As a result, Cruz was declared the winner of the debate between the candidates and the press.
And now, flush with their victory over those raving socialists at CNBC, the Republican candidates are demanding to have only card-carrying Republican partisans ask them questions. As Cruz told Las Vegas AM radio host Heidi Harris:
"I think it's crazy that we have Republican primary debates moderated by people who would never in a million years vote in a Republican primary. It's not helpful, and it is an example of the media's leftwing agenda."Let's leave out for a moment that most mainstream journalists consider it a violation of journalistic ethics to endorse a candidate publicly by telling everyone how they vote. To be perfectly honest, it doesn't matter if the Republican debates are moderated by Sean Hannity or John Fugelsang: there are too many candidates up on the stage for any debate format to work. I get more insight into these candidates when one of them shows up on Late Night with Stephen Colbert.
The CNBC format, furthermore, only confirms my long-standing observation that having multiple moderators is a huge mistake. The combination of so many candidates and so many moderators makes it that much easier for a candidate to get away with flat-out lying or completely ignoring a question from White House reporter Brock Brockman, because the next moderator isn't going to follow up on Brock Brockman's question, and when it gets around to Brock Brockman's turn to ask another question, he's going to address it to one of the other candidates.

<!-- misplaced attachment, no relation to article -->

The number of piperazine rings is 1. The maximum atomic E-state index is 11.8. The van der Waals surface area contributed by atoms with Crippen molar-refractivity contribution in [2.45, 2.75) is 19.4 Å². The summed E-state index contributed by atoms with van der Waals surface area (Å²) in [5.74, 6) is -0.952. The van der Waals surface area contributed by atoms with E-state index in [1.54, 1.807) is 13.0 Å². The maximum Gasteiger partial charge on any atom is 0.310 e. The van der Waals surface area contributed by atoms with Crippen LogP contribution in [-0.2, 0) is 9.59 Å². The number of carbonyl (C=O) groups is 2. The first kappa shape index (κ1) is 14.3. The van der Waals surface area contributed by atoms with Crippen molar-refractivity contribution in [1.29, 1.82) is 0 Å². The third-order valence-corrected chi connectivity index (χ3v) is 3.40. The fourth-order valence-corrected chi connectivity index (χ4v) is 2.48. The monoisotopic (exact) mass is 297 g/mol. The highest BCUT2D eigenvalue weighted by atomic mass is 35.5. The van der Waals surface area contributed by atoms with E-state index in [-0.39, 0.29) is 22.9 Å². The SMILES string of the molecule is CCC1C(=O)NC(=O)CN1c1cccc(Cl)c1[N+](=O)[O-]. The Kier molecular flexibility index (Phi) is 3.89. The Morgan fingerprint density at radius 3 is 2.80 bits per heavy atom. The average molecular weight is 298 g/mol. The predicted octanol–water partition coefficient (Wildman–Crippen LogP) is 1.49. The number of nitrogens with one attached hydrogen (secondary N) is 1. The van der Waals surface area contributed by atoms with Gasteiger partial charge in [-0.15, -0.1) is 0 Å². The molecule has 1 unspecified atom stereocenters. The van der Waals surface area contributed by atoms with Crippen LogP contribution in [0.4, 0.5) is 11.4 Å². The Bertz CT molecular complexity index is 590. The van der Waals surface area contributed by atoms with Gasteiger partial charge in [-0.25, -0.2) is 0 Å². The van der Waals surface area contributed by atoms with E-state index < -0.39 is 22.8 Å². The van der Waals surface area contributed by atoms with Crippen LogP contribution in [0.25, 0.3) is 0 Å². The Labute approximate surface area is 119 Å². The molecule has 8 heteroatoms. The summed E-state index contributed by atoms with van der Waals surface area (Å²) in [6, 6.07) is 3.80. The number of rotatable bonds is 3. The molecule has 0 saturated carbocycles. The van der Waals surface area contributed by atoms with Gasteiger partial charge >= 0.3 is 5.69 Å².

It now appears that the candidates themselves cannot agree on debate conditions, so perhaps we'll see one debate for candidates who want brown M&Ms, the air conditioning set at 67°, and equal time for everybody for three hours; and another debate for candidates who prefer red M&Ms, the A/C set to 70°, and time allotted proportionately to poll numbers for 90 minutes.
And maybe we'll have the moderators walk off the set after 20 minutes of whiny, unfactual non-responses and leave the candidates to fill the remaining air time on their own.